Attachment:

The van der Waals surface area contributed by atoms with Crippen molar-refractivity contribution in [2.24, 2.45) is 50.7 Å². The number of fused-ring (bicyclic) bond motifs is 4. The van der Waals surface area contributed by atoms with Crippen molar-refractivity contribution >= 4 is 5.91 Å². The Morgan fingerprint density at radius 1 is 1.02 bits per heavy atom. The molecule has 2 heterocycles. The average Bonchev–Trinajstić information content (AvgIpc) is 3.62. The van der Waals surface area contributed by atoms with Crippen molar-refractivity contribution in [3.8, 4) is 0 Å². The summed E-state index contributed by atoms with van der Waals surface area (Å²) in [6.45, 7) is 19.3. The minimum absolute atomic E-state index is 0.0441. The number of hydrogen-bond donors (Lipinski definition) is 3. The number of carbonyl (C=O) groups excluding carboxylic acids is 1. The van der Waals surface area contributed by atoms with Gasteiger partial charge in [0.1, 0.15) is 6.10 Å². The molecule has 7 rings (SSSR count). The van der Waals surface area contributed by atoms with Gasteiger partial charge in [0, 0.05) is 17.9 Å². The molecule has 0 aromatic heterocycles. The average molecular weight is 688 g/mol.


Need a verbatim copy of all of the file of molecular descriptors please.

The van der Waals surface area contributed by atoms with Crippen molar-refractivity contribution in [2.24, 2.45) is 50.7 Å². The number of fused-ring (bicyclic) bond motifs is 4. The van der Waals surface area contributed by atoms with Crippen molar-refractivity contribution >= 4 is 5.91 Å². The Morgan fingerprint density at radius 1 is 1.02 bits per heavy atom. The molecule has 2 heterocycles. The average Bonchev–Trinajstić information content (AvgIpc) is 3.62. The van der Waals surface area contributed by atoms with Crippen molar-refractivity contribution in [3.8, 4) is 0 Å². The summed E-state index contributed by atoms with van der Waals surface area (Å²) in [6.45, 7) is 19.3. The minimum absolute atomic E-state index is 0.0441. The number of hydrogen-bond donors (Lipinski definition) is 3. The number of carbonyl (C=O) groups excluding carboxylic acids is 1. The van der Waals surface area contributed by atoms with Gasteiger partial charge in [0.1, 0.15) is 6.10 Å². The molecule has 7 rings (SSSR count). The van der Waals surface area contributed by atoms with Gasteiger partial charge in [0, 0.05) is 17.9 Å². The molecule has 0 aromatic heterocycles. The average molecular weight is 688 g/mol.